While progress has been made on several key issues, the remaining sticking point continues to be the appeals process for officers accused of misconduct.

Diaz bristled at the City’s state legislative agenda, which includes advocacy for police reform bills that would potentially override the contract.

“That’s not coming to bargain in good faith,” he said but added that it doesn’t mean they won’t come back to the bargaining table.

If Chapter 174 were repealed, police still would have had employment protections under Chapter 143, which sets up a baseline of employment terms for both police and fire and contains some of the same disciplinary rules that Fix SAPD and negotiators for the City of San Antonio find problematic. Fix SAPD was unable to get a repeal of Chapter 143 on the ballot this year and could continue those efforts.

“Now you have the firefighters union that are going to be caught into that, possibly Bexar County [Sheriff’s Department], and the State of Texas,” Diaz said. “So if you’re wanting to repeal 143, you might want to second guess that because there’s a lot of people that are involved [who would be impacted].”

The City can’t override the disciplinary rules outlined in Chapter 143 without a “meet and confer” agreement with the union.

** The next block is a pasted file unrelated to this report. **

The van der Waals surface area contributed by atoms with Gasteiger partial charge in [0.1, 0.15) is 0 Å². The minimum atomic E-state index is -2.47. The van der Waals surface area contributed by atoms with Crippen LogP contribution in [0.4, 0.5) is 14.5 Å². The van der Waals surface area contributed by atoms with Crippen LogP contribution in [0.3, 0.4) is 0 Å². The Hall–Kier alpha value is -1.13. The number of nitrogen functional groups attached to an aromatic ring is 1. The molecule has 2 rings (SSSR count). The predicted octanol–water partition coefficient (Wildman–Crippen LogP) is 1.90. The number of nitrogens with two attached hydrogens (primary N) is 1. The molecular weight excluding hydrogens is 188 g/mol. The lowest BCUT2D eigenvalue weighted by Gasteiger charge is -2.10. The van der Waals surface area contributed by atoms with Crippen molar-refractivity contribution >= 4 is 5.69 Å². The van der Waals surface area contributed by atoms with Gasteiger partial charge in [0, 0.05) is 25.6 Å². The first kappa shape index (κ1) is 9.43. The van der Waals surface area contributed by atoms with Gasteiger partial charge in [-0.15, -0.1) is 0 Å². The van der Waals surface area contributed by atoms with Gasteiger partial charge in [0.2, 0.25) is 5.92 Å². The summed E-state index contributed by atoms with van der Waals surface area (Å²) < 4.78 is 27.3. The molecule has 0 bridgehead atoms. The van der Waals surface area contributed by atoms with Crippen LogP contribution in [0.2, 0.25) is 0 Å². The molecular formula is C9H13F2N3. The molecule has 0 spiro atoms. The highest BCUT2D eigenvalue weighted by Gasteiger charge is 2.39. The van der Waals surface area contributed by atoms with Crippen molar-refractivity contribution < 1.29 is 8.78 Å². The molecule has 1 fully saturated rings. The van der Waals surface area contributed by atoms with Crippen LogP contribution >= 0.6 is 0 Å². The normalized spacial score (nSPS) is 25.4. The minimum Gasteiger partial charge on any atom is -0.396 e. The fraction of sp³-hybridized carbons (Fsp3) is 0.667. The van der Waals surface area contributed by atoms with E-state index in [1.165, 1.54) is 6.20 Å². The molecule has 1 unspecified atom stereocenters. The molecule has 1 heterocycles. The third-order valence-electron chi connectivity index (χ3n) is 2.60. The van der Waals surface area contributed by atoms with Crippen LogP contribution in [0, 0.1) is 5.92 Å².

At that point, the union would have several legal options within state law to set up a meet-and-confer process to negotiate a contract. It alternatively could choose to operate under Chapter 143.

The critical difference between collective bargaining under 174 and meet and confer is that an earnest effort at contract negotiation is required by both sides under Chapter 174. Under meet-and-confer laws, the City is not required to negotiate, giving the City a significant upper hand.

All other major Texas cities – Austin, Houston, Dallas, and Fort Worth – use meet and confer to arrive at a contract with its police officers. San Antonio’s park and airport police also negotiate through meet and confer.

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Iris Dimmick

Senior Reporter Iris Dimmick covers public policy pertaining to social issues, ranging from affordable housing and economic disparity to policing reform and workforce development. Contact her at